When a dog does something that seems kind, noble or otherwise amazing, members of that first group will “ooh” and “ah,” while members of the second will say “so what?” Anything a dog does, in their view, is explainable solely by instincts, training and will to survive. That way dogs snuggle with you at night? They are just trying to keep warm. Those goo goo eyes adoringly staring at you? They’re just trying to manipulate you into providing a treat.
For sure, the first group may often read too much into the motivations behind a dog’s behavior. But, just as surely, the second group sometimes isn’t reading en0ugh.
I, being author of a blog on the amazing things dogs do, am clearly a member of the first group. But, also being a realist and even more of a cynic, I can sometimes – just sometimes – see the second group’s point. As soon as I watched this video, for instance — once my “awwwwwwww” came to the final “w” — I started wondering about the motivations of the lion and dachshund, and, realistically, who was getting exactly what out of this relationship.
Bonedigger, the lion, and Milo, the dachshund, live together at Garold Wayne Exotic Animal Park in Wynnewood, Okla. Milo was among a litter of puppies living a the park when Bonedigger, who suffers from a bone disease, arrived as 4-week-old cub. The pups and lion eat together every day.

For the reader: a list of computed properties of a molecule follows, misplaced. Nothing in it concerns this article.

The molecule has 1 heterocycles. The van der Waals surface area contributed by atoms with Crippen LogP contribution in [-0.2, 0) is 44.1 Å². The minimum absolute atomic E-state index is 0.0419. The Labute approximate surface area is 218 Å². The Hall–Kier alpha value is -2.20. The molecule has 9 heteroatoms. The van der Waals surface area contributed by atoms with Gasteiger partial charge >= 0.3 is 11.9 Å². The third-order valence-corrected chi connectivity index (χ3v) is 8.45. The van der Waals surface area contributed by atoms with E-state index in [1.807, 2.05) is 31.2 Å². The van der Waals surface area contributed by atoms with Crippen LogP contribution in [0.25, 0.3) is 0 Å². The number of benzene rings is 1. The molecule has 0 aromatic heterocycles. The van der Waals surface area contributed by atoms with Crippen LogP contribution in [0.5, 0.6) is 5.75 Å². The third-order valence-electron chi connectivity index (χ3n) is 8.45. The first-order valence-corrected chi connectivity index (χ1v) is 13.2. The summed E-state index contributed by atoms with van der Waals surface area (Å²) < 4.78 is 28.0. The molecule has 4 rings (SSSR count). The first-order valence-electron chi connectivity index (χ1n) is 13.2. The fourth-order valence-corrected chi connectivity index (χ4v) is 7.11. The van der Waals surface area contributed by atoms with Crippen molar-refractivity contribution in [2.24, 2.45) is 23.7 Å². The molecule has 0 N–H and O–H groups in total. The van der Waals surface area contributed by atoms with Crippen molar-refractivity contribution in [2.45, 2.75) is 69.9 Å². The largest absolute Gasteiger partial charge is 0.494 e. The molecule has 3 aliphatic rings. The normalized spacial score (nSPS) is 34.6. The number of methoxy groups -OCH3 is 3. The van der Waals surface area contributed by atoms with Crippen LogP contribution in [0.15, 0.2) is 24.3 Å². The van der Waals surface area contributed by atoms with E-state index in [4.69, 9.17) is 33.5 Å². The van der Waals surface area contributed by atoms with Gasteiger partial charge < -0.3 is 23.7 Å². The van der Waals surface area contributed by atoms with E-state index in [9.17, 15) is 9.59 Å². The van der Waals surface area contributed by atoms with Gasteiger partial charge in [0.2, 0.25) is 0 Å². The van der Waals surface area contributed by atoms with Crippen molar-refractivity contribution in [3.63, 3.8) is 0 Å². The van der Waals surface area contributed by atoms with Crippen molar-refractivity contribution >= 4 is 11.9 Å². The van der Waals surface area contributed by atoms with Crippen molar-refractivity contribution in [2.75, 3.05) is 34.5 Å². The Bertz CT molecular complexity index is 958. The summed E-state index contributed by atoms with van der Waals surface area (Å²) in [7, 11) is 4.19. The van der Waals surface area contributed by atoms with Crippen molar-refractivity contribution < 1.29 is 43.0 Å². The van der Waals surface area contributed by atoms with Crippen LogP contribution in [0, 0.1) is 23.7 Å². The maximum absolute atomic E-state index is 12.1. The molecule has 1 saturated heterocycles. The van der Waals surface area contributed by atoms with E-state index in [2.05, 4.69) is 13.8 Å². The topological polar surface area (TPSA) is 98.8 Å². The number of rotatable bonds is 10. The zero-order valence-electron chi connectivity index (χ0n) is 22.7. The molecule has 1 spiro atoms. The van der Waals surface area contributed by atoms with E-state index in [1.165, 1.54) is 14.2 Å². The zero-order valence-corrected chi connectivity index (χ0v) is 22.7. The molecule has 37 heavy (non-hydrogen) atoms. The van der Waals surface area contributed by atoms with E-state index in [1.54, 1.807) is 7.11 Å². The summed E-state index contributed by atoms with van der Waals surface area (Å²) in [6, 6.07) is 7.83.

After the meal, Milo licks Bonedigger’s teeth clean.
I’d venture Milo is not exhibiting love — or at least not love alone — when he sticks his head into the mouth of a lion. I’d submit, too, that Bonedigger’s dental hygiene is not Milo’s top concern. (Then again, you never know.)
More likely, Milo is after a few final morsels, and Bonedigger, for his part, cooperates because he appreciates the attention, or the gum massage, or having a wiener dog who serves as his own personal flossing aide.
Park president Joe Schreibvogel says the dogs and lion have eaten together since they were youngsters. They also cuddle with each other, and sometimes even mimic each other. It’s as if, species differences aside, they’ve become a pack.
“The dogs thought it was just a big puppy and have loved each other since,” Schreibvogel, who goes by the name “Joe Exotic,” told Today. The video of the lion and the dog has brought some needed attention to the Oklahoma zoo, which suffered about $18,000 in damage during the recent tornadoes. A spokesperson for the zoo says they’ve taken in about 100 homeless animals — domestic and exotic — since then.
But back to Milo and Bonedigger, and the question at hand.
Who’s getting what from this unlikely inter-species relationship, and who is benefitting most – the tooth-sucking canine, or the massive feline, who, rather than roaring at the little dog, says “ahhh” (or is it awwwww?) and lets him have at it?
My guess, is it’s a third species, one whose members sometimes over-analyze, and sometimes under-analyze, but still haven’t loss the ability to be amazed; one whose members – just as Bonedigger seems to appreciate a good tooth-licking — like to have their hearts warmed now and then.